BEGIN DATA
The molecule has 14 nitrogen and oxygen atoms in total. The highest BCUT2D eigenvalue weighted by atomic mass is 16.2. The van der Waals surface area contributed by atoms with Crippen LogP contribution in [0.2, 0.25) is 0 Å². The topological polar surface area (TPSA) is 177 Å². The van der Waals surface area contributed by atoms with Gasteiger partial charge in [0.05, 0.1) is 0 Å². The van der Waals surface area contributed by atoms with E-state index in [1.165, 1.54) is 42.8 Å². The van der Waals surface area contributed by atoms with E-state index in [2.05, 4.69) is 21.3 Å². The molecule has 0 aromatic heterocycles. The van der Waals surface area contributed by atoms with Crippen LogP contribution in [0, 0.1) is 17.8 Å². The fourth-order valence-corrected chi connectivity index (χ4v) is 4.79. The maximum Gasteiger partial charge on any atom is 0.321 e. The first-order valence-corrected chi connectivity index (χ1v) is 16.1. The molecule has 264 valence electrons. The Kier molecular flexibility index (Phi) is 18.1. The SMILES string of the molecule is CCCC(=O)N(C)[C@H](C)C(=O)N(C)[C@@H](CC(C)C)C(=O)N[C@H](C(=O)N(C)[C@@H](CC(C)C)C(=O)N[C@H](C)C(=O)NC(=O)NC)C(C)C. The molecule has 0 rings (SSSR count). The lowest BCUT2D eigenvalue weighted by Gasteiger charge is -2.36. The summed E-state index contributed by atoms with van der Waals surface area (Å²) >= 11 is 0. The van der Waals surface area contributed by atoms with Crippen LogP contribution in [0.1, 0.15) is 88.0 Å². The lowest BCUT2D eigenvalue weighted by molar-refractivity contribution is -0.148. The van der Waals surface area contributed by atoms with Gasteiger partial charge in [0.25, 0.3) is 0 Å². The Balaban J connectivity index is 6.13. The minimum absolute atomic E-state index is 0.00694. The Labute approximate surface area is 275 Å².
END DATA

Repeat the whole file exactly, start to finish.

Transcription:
The molecule has 14 nitrogen and oxygen atoms in total. The highest BCUT2D eigenvalue weighted by atomic mass is 16.2. The van der Waals surface area contributed by atoms with Crippen LogP contribution in [0.2, 0.25) is 0 Å². The topological polar surface area (TPSA) is 177 Å². The van der Waals surface area contributed by atoms with Gasteiger partial charge in [0.05, 0.1) is 0 Å². The van der Waals surface area contributed by atoms with E-state index in [1.165, 1.54) is 42.8 Å². The van der Waals surface area contributed by atoms with E-state index in [2.05, 4.69) is 21.3 Å². The molecule has 0 aromatic heterocycles. The van der Waals surface area contributed by atoms with Crippen LogP contribution in [0, 0.1) is 17.8 Å². The fourth-order valence-corrected chi connectivity index (χ4v) is 4.79. The maximum Gasteiger partial charge on any atom is 0.321 e. The first-order valence-corrected chi connectivity index (χ1v) is 16.1. The molecule has 264 valence electrons. The Kier molecular flexibility index (Phi) is 18.1. The SMILES string of the molecule is CCCC(=O)N(C)[C@H](C)C(=O)N(C)[C@@H](CC(C)C)C(=O)N[C@H](C(=O)N(C)[C@@H](CC(C)C)C(=O)N[C@H](C)C(=O)NC(=O)NC)C(C)C. The molecule has 0 rings (SSSR count). The lowest BCUT2D eigenvalue weighted by Gasteiger charge is -2.36. The summed E-state index contributed by atoms with van der Waals surface area (Å²) >= 11 is 0. The van der Waals surface area contributed by atoms with Crippen LogP contribution in [0.1, 0.15) is 88.0 Å². The lowest BCUT2D eigenvalue weighted by molar-refractivity contribution is -0.148. The van der Waals surface area contributed by atoms with Gasteiger partial charge in [0.25, 0.3) is 0 Å². The Balaban J connectivity index is 6.13. The minimum absolute atomic E-state index is 0.00694. The Labute approximate surface area is 275 Å².